Yonatan Bassi, the head of the government's Disengagement Administration (Sela), wrote to residents of the Gaza settlement of Atzmona last week to urge them to evacuate their dairy cows early. "Have mercy on the animals," he urged.
As expected, the letter elicited no response. Planning the practical details of the evacuation - even of cattle - is still considered "a blow to the struggle."
The operators of the zoo in nearby Neveh Dekalim have a similar attitude. "We don't want to lend a hand to this," explained Eli Mozes, who has run the zoo with his wife Pazit almost since its establishment 11 years ago. "Maybe this is hiding our heads in the sand, but we're still not ready to accept this."
But the zoo's manager, David Amihai, has a different view: He has been quietly arranging new homes inside the Green Line for every animal. In July, the zoo will be open to the children of the Gush Katif settlement bloc, but the animals will be sent to their new homes at the end of the month.
"I don't intend to leave so much as a louse for the Palestinians," explained Amihai. But he, too, has refused to deal with Sela: Instead, he asked the Israel Nature and Parks Protection
Authority to help find farms and zoos willing to accept his animals.
The "Katifari" zoo is one of the largest in Israel in terms of area. It houses hundreds of animals representing dozens of species and breeds. But, as with other tourist enterprises in Gush Katif, the dream of attracting outside visitors to the Katifari had to be shelved; the zoo mainly serves the Gaza settlers. Every week, hundreds of children visit it; the animals are also used as therapy for special-needs children. One of the children's favorite animals is Shaul, a six-month-old camel that submits to petting as enthusiastically as a kitten. He will apparently be moving to Kibbutz Gavaram.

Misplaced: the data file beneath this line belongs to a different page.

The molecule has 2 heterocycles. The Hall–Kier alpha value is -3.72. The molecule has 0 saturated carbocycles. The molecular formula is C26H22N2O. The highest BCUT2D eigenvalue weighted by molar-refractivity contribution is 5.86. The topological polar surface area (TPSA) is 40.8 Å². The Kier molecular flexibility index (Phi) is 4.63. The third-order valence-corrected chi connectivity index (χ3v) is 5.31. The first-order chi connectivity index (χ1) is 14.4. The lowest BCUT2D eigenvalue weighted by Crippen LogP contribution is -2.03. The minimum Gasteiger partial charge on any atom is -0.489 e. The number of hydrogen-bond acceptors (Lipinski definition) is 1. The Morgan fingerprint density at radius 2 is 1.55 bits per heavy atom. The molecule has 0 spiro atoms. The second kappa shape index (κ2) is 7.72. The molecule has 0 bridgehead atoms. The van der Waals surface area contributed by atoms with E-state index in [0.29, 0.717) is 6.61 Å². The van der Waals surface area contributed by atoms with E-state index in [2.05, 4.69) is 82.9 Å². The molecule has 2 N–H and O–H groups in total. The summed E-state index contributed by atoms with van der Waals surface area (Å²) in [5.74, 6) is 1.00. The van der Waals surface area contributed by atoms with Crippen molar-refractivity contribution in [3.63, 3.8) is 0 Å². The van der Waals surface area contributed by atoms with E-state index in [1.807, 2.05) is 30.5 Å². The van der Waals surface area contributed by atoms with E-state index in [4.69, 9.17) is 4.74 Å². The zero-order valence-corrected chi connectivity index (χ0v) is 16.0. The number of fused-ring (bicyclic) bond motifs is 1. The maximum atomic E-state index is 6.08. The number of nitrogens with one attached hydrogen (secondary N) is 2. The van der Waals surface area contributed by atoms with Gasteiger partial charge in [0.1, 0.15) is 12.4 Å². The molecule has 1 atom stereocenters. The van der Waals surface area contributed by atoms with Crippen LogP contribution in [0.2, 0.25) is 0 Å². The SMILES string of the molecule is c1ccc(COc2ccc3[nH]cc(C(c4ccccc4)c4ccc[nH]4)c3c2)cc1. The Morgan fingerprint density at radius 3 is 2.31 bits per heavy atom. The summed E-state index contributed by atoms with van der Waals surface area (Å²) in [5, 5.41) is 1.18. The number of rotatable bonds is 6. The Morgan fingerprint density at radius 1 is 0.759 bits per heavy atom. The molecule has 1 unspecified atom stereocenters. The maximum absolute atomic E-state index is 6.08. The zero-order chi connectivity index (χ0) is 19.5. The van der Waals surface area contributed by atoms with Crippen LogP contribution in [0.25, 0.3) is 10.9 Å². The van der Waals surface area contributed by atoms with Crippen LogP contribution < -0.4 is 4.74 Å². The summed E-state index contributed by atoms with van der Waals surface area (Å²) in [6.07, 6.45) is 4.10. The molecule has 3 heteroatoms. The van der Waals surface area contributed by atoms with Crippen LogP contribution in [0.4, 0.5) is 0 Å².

But Amihai has arranged for most of his charges to initially be given to their new homes as loans. That way, should Gush Katif residents ultimately move en masse to a new location, the animals can be brought back to a new community zoo.
The last few years have not been easy for the zoo's residents: Many mortar shells and Qassam rockets have landed in the Katifari. Once, a shell fragment wounded an ostrich, and the noise of the explosions has caused many pregnant animals to lose their babies. But Mozes said the animals, like the people, eventually adjusted: While there were many spontaneous abortions in the first year of the intifada, "now, even though the mortars continue to fall here, the spontaneous abortions have stopped."
Even with careful planning, Amihai and Mozes said the move will be traumatic for the animals. Some will have to be sedated, and Mozes fears that some may not survive the change.
For Pazit Mozes, the move is no less of a trauma. "These are animals I raised and midwived," she explained. "For 19 years, I've worked with animals. I told Eli: It's frightening to think that perhaps we will never be able to work with animals again."